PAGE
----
Deceptive strategy choice as decision making under risk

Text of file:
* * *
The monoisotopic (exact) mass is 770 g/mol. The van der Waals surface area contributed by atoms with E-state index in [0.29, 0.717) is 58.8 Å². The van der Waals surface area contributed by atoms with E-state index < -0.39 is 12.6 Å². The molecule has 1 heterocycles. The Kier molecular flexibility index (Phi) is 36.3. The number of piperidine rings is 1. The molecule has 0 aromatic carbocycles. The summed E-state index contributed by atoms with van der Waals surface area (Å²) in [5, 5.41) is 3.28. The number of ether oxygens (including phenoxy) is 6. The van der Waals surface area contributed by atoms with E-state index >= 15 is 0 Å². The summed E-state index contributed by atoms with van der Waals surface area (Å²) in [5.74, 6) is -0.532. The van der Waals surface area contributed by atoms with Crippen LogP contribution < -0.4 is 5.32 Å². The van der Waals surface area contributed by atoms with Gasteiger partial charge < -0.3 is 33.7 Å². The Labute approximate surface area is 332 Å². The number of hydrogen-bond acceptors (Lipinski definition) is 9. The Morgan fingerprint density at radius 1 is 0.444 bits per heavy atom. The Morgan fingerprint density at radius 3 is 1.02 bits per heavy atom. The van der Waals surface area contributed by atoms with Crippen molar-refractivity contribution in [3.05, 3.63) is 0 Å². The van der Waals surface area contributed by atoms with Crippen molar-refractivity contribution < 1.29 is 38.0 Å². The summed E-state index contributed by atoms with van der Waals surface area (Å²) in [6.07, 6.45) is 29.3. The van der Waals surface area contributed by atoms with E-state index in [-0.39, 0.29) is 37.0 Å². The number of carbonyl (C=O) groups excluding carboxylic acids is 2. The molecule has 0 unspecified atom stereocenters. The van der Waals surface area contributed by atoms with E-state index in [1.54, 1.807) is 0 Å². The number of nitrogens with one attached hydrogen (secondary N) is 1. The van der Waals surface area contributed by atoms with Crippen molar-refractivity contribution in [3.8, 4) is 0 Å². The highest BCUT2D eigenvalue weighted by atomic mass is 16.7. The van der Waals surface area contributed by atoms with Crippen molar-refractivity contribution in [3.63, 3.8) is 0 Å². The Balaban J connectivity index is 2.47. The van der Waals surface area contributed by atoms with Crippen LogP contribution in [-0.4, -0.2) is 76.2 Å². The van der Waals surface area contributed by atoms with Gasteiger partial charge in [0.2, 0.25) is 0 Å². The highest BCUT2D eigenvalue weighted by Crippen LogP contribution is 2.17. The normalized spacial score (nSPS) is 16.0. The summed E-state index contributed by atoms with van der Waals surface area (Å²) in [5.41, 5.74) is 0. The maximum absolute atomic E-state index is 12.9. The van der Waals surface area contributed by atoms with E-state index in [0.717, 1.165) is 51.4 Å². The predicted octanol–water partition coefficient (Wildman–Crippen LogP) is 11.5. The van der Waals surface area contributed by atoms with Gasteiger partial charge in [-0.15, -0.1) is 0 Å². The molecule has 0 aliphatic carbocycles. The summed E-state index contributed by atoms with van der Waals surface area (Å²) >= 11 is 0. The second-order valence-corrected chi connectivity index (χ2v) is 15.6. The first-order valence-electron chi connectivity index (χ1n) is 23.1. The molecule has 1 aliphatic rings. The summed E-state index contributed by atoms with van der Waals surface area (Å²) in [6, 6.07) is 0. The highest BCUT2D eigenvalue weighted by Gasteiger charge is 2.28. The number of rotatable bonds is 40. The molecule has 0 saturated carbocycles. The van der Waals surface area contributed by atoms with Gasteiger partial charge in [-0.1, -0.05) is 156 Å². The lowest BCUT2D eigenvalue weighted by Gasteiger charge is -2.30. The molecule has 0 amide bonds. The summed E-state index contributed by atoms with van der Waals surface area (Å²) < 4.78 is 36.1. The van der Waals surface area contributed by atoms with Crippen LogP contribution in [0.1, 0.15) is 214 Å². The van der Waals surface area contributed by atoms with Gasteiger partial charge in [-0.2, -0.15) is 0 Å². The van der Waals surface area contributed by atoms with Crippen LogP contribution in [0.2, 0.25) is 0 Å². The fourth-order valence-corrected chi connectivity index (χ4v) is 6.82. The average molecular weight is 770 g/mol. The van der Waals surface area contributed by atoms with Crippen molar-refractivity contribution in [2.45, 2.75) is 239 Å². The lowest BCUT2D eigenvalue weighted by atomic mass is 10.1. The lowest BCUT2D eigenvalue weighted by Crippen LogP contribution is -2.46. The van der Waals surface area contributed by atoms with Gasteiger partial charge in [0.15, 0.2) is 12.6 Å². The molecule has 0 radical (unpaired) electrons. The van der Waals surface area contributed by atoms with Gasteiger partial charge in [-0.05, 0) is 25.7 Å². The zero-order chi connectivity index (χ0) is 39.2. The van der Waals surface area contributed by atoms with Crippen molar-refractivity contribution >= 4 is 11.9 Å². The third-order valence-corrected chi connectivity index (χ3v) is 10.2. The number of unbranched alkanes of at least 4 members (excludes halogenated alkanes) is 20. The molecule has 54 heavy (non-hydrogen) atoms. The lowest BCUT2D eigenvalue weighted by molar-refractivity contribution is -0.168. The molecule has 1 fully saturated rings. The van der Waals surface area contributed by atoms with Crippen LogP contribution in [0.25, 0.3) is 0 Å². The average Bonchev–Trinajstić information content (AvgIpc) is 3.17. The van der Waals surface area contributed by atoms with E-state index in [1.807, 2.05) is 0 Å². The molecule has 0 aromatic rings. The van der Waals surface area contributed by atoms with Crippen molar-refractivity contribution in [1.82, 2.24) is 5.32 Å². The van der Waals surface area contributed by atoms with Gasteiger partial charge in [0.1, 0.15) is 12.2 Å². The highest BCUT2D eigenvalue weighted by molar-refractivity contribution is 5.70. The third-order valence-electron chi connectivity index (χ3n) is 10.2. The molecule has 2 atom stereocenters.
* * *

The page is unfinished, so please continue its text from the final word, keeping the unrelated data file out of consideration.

Verbal deception often involves more subtle forms of deception than simply telling an outright lie. These different forms of deception are associated with different potential costs and benefits and thus constitute strategic choice options. To model this choice process, we treat deceptive strategy selection as decision making under risk; we assume that the speaker knows what gains can result from being deceptive (e.g., personal gain, preventing harm to others), and what she stands to lose if her deception is detected, or what losses would have resulted had she told the truth. We compare the computational model to data from human experiments in which we study whether people making deceptive strategy choices focus on inter-personal and situational factors, rather than on classical economic variables such as magnitudes and probabilities of potential losses and gains.

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